I know that my casserole is not anything close to vegan, despite the tag, but the basic guidelines give you something to work with.  As I normally have no meat in the house, I usually make vegetarian or vegan casseroles. I will use beans as the protein in a vegetarian dish. If I am making it vegan, I will toss the grain in a couple of tablespoons of oil, as that helps it hold together.  Holding it together, however, is not at all necessary. It’s really okay if it all falls apart on your plate. So if there is enough moisture in the veggies (true of most vegetables, particularly if you toss them with some tomatoes), you don’t really need anything to keep it from drying out. Dried fruits and chopped nuts make for a pretty topper for a dairy-free dish.

Because I did not have leftover rice, I had to make it anew, so I started that first. While the rice was cooking, I took my trusty knife…

photo 1

(shameless plug and full disclosure – if you buy it at this link, you’re buying it from me)

…and started chopping.  First, I diced The Zucchini into bite-sized chunks.

photo 2

It took my large stand-mixer bowl to hold all of them. That is a lot of zucchini. There was just enough room left in the bowl to add one chopped onion.

I browned about a pound of ground beef in my largest skillet (I’ll spare you the picture of that) and then added the vegetables in to saute briefly but mostly to combine the casserole elements.

The casserole is easy to assemble.  I just layered the rice, veggie/protein mixture, and cheese twice (i.e., alternating with two layers of each) and baked it.  Then it looked like this:

photo 3

Well, half of it looked like that.  There was so much zucchini that I ended up baking a second one in the skillet. I have so much casserole in my life right now.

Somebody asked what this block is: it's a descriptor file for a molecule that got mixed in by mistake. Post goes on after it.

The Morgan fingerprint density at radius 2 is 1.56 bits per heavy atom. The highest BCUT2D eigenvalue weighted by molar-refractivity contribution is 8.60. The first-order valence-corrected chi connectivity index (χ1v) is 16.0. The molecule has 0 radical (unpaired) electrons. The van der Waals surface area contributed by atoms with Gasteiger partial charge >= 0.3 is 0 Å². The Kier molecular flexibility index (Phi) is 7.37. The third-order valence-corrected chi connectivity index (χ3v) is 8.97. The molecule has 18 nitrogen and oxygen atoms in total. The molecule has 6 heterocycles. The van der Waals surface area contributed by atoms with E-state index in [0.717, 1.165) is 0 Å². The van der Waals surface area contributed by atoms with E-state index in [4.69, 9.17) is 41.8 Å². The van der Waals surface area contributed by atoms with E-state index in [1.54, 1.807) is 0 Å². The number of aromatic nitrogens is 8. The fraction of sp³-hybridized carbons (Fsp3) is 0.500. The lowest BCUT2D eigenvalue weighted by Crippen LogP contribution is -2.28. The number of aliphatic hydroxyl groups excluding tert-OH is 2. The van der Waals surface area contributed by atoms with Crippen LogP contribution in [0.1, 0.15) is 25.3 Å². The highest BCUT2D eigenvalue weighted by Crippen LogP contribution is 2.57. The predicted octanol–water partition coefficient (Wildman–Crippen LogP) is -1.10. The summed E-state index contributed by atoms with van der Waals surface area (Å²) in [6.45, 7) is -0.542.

Casseroles are not pretty foods, but what they lack in aesthetics, they make up for in taste. This one was wildly successful in that endeavor.

So to recap, for those of you who like specifics and don’t want to end up with a spontaneous extra casserole:

1. Preheat oven to 350 degrees.

2. Gather – and keep in mind, leftovers make excellent casseroles:

  • 2 cups of cooked grain
  • 2 cups of cooked protein (e.g., beans or meat or your choice)
  • 2 cups of chopped veggies (if frozen, steam first and drain, or your casserole will be soggy)
  • 1 cup of shredded cheese (or 2 T oil – I like to use grapeseed oil) – optional
  • 1/2 cup of topper (e.g., nuts, dried fruits, more cheese, those french-fried onion strips, cracker or chip crumbs, etc.)

3. Mix protein and veggies together.  

4. Layer grain, veggie mixture, and cheese as often as the vessel you’re baking it in can hold it.

5. Sprinkle topper after final layer.

6. Bake at 350 for 25-30 minutes.